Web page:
A lot of vehicles have a hard time with the new small-overlap front crash test that the Insurance Institute for Highway Safety now conducts as part of its frontal testing on passenger vehicles. The test simulates an impact in which only about 25 percent of the front of the car, usually the front-left or front-right corner, hit an object. The IIHS says that a sizable percentage of accidents involve impacts of this type.
Nearly every small and some mid-size vehicles have a tough time acing this small-overlap test. This is largely due to the small space and inability to absorb the impact with added airspace and framing. Larger vehicles, such as pickup trucks, SUVs, and full-sized sedans, have plenty of room to add in crumple zones and extra impact structure. Smaller cars like the Nissan LEAF or similar do not.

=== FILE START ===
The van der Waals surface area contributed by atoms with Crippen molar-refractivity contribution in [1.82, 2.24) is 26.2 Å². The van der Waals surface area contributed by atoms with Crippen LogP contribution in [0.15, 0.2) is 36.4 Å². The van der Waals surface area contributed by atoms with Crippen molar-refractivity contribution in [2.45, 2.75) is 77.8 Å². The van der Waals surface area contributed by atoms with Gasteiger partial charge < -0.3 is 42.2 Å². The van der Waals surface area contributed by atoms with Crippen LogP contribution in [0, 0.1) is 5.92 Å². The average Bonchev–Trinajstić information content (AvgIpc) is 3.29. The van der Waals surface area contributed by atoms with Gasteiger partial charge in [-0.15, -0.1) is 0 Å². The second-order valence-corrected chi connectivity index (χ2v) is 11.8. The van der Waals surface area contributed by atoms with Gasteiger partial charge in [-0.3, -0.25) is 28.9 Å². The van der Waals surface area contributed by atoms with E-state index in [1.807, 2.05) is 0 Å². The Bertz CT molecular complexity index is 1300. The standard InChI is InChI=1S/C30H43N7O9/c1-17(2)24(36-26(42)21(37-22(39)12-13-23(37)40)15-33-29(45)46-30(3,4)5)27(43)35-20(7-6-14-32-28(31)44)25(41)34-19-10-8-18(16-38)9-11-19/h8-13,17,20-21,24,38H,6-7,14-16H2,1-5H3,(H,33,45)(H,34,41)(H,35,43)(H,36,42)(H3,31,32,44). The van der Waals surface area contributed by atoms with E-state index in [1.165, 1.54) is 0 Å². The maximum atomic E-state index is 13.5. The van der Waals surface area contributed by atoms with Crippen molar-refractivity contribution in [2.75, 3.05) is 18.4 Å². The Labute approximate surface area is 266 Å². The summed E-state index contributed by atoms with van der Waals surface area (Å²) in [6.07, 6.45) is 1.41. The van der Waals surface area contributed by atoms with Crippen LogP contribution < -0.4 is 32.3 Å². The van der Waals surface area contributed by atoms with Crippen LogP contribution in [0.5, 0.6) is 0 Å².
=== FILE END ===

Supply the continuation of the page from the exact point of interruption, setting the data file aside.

The results of the small-overlap tests show that Nissan has a way to go if they want to begin acing this test on all of their models. Vehicles that received a "Poor" rating (second-lowest) for the small-overlap test included the
- LEAF electric car,
- Juke crossover,
- Quest minivan,
- and the best-selling Versa (and by implication, the Versa Note).
This is not to pick on Nissan, of course. Several other manufacturers also had trouble with the small-overlap test. Dodge, Jeep, Mazda, and others also saw multiple models with low test scores for this crash simulation.